The forth project is to make a beautiful, highly detailed and communicative measured section drawing, that embodies an Architectural idea, based on detailed observations and measurements of the site for the main “Inter-Change” project at Brixton Station on Pope’s Road in Brixton. The section will cut through the site at two scales, to reveal the inter-connection between the people of Brixton, their cultural identity and activities; and the historic and contemporary urban fabric, environmental conditions, geology, history, myth, legend, fragment and whole. The drawing will define your site, your reading of the place, and be a critical point of departure for the “Inter-Change” project.
In Greek the word for ‘section’ derives from ‘Temenos’, which means ‘temple’ referring to ‘a sacred piece of land cut off from the rest’, and in a sense drawing a section is a sacred act: making an imagined cut through the space and matter we inhabit, occupy and experience, to unveil the unobtainable and hidden. A section cut perpendicular to the ground is organized by gravity revealing the connection to the Earth; a section parallel to the ground (a plan) reveals organization and distribution, and by making both “cuts”, one at a large scale and the other at a fine scale, you can explore and reveal the essence of this extraordinary place.
a. Accurately and beautifully draw by hand a section through the site to reveal hidden spaces, activities, participants, exchanges, constructions, and explore the relationship between the sense of place and it’s fabric
b. Accurately and beautifully draw a plan by hand of the site to relate large scale events, activities and organization to local responses and implications, while also defining the extent of the site and locating your section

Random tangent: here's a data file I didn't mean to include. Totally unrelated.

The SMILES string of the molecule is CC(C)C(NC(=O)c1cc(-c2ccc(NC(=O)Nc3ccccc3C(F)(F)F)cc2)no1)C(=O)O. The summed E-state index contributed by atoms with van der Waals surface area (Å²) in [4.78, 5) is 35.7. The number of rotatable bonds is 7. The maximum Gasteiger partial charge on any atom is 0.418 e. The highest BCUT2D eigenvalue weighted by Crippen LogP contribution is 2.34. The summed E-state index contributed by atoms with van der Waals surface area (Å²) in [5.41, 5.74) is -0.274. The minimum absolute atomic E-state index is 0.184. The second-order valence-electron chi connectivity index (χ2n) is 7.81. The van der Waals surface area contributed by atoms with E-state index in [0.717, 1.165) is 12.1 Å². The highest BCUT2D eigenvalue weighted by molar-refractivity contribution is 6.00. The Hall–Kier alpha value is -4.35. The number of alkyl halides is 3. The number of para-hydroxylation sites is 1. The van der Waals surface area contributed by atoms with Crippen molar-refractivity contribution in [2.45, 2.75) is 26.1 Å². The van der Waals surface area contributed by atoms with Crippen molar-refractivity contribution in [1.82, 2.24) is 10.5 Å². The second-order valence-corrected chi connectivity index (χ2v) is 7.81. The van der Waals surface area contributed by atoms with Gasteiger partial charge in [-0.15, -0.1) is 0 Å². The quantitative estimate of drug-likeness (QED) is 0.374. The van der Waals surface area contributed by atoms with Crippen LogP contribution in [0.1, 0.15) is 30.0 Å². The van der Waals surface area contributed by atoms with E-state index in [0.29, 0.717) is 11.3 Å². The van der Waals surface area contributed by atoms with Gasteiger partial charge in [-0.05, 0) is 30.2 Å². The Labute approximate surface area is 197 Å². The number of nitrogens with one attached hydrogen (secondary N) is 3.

c. Compose the section and plan drawings within a single highly detailed hybrid “Electric Section” drawing to communicate your idea and reading of the place
d. Consider and analyze your chosen site by curating your survey data, photographs, sketches, samples, and research to support and inform the “Electric Section” drawing
- Drawing on your Origin, Migration Market, and Treasure projects, consider which part of the Brixton Station, Pope’s Road site is most interesting and relevant to your thinking
- Choose a section cut-line and plan-level which most clearly reveal your reading of the place
- Define the extent of the site, and make a highly detailed measured survey: dimensioned sketches, photos, rubbings, annotated maps, collected fragments…
- Explore, research and document your reading(s) of the place, communities, cultures and origins
- Observe and record the activity and occupation of the place, look in detail and at the wider connections to the urban, social and cultural fabric
- Identify what you can measure and what is known, and speculate about the rest
- Before drawing, make free-hand sketches for each element of the “Electric Section” drawing
- Use the act of drawing as a tool to explore and interrogate the place, working it out as you work into the drawings
- Expect to work-over and re-draw your drawings many times before they are complete
- Use all the necessary signs, symbols and drawing conventions to clarify your drawings: north-point, scale-bar(s), annotation
- Use whatever techniques and media best capture your ideas
- What makes the chosen “cuts” unique? what is revealed? what are the connections? what is the extent?
- How do you distinguish between the material that is “cut” and surfaces revealed in elevation?
- Your section cuts through materials offering differing resistance, density, temperature, age, material origin, chemical properties how can this be described
- How do you distinguish between known and unknown conditions? between fact, estimation and fiction?
- How might the boundaries between public/private, salty/sweet, humid/dry…be communicated
Field Work: 15th December – 1st January
Drawing: 1st January – 25th January
Review: 25th January